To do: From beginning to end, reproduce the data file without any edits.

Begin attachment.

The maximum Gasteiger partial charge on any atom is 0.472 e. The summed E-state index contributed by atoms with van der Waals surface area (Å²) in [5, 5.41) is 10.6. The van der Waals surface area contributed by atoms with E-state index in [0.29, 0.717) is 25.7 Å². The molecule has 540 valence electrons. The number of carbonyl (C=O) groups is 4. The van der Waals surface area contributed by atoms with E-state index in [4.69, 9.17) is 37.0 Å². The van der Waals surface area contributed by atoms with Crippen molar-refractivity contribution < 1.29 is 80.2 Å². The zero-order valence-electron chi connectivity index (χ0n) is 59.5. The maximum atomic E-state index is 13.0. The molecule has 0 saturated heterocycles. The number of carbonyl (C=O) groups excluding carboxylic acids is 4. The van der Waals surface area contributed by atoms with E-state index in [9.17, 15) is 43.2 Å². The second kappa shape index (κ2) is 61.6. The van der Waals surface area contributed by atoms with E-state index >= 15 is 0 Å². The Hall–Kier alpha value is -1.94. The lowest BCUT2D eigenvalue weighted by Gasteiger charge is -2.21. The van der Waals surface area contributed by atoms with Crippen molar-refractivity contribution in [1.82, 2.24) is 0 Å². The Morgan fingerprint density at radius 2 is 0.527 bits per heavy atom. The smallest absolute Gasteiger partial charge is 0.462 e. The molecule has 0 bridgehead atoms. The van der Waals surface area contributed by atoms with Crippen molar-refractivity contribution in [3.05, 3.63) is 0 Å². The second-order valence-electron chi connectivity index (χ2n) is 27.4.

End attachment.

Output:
The maximum Gasteiger partial charge on any atom is 0.472 e. The summed E-state index contributed by atoms with van der Waals surface area (Å²) in [5, 5.41) is 10.6. The van der Waals surface area contributed by atoms with E-state index in [0.29, 0.717) is 25.7 Å². The molecule has 540 valence electrons. The number of carbonyl (C=O) groups is 4. The van der Waals surface area contributed by atoms with E-state index in [4.69, 9.17) is 37.0 Å². The van der Waals surface area contributed by atoms with Crippen molar-refractivity contribution < 1.29 is 80.2 Å². The zero-order valence-electron chi connectivity index (χ0n) is 59.5. The maximum atomic E-state index is 13.0. The molecule has 0 saturated heterocycles. The number of carbonyl (C=O) groups excluding carboxylic acids is 4. The van der Waals surface area contributed by atoms with E-state index in [9.17, 15) is 43.2 Å². The second kappa shape index (κ2) is 61.6. The van der Waals surface area contributed by atoms with E-state index >= 15 is 0 Å². The Hall–Kier alpha value is -1.94. The lowest BCUT2D eigenvalue weighted by Gasteiger charge is -2.21. The van der Waals surface area contributed by atoms with Crippen molar-refractivity contribution in [1.82, 2.24) is 0 Å². The Morgan fingerprint density at radius 2 is 0.527 bits per heavy atom. The smallest absolute Gasteiger partial charge is 0.462 e. The molecule has 0 bridgehead atoms. The van der Waals surface area contributed by atoms with Crippen molar-refractivity contribution in [3.05, 3.63) is 0 Å². The second-order valence-electron chi connectivity index (χ2n) is 27.4.